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Stella Hoodie by Tilly and the Buttons

Pattern: Stella Hoodie by Tilly and the Buttons
Fabric: Marble Effect Teal Loopback Cotton Jersey Fabric (1.8m) + Teal Loopback Cotton Jersey Fabric (0.6m) from Guthrie & Ghani
Little Bits: 100m Gutermann sew all thread

Size: 8
Version: N/A
Mods: Lengthed 5cm + FBA of 6.4cm (1.6cm per side)

I have so much love for this project. Both the pattern and the material are absolutely wonderful. I bought the ‘Stretch’ book from Tilly and the Buttons because comfy cozy snuggly clothes? Yes please! Before you carry on reading I should point out I’ve not received any sort of payment or commission for this post. I’m gushing on for ages about it purely based on my enjoyment of sewing this!

The pattern

Firstly, it is such a well-written pattern. The instructions are incredibly clear and the pictures are beautiful! Each step is laid out in easy to understand terms and anything that could be a bit tricky is explained in even greater detail. It’s so nice to just be able to confidently follow the next step, not wondering if you’re about to ruin your project. It’s also printed on lovely thick paper so you don’t have to worry about it disintegrating into shreds of tissue paper after opening it a few times!

Everything comes together perfectly and the fit is spot on. I don’t think there was even a single point of frustration while making this top. This is easily my favourite hoody now!

The fabric

I used a gorgeous marble effect jersey for the main body of the sweater and this really lovely matching teal jersey for the sleeves and hood lining. For the hoody ties, I used a strip of the accent colour.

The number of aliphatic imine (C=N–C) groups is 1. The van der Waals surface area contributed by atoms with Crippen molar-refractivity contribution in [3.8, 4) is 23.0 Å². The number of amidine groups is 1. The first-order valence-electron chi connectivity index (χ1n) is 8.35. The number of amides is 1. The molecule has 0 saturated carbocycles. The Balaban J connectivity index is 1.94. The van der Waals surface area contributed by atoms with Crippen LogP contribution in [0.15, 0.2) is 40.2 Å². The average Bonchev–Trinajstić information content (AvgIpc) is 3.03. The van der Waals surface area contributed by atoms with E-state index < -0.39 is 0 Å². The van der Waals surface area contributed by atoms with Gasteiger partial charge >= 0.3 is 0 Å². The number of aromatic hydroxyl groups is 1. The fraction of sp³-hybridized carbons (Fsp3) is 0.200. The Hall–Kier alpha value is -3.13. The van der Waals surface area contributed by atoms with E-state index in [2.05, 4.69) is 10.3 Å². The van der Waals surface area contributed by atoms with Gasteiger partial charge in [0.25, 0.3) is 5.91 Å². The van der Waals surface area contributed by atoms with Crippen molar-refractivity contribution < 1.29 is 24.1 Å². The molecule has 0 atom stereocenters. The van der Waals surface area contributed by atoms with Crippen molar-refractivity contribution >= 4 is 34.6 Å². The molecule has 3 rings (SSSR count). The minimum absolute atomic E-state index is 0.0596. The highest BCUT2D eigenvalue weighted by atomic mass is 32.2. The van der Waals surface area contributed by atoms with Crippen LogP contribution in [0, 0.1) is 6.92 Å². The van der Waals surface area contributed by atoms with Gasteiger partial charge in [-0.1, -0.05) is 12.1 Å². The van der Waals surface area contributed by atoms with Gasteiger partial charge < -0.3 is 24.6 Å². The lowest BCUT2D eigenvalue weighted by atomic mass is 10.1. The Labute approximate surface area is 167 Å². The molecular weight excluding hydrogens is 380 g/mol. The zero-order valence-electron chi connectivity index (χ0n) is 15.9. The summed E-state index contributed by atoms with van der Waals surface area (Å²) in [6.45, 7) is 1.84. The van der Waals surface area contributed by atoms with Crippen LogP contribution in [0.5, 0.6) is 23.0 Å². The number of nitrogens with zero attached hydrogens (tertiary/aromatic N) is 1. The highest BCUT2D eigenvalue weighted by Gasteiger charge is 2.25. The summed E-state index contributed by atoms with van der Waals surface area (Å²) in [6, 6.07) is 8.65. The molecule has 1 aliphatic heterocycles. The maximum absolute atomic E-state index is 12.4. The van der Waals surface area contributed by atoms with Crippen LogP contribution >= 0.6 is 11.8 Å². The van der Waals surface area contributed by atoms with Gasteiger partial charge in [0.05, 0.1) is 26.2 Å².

Will there be another?

There might already be one in the works.. so yes! I intend to have a pile of these made in all sorts of soft and fluffy fabrics. If you haven’t made one yet I highly recommend it. Although I’m sure you have realised that by now!

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Pirate Kalle

Pattern: Kalle by Closet Case
Fabric: Lost At Sea Navy Blue Viscose Fabric from Guthrie & Ghani (1.2m)
Little Bits: 100m Gutermann sew all thread, interfacing, buttons

Size: 8
Version: View A
Mods: Lengthed front & back of view A by 10cm

I absolutely LOVE my first Kalle and before I’d barely even worn it I was already making plans for this one.

When I saw this fabric on Guthrie & Ghani I immediately knew it needed to be a Kalle. A lovely, billowy Kalle with pirate ships on it! Ok, so maybe they are just supposed to be normal ships but I always think pirate ships when I see them…

Pirate Kalle - Fabric
Pirate Kalle – Fabric

Like a good sewer, I prewashed my fabric and interfacing. The latter I slightly regretted because I remembered to do it AFTER I’d cut out all the dried fabric pieces and had to wait until the interfacing had dried to iron it on for step 1! I suppose it’s better, in the long run, to make sure the interfacing won’t shrink. It’s so frustrating when you just want to jump on the sewing machine!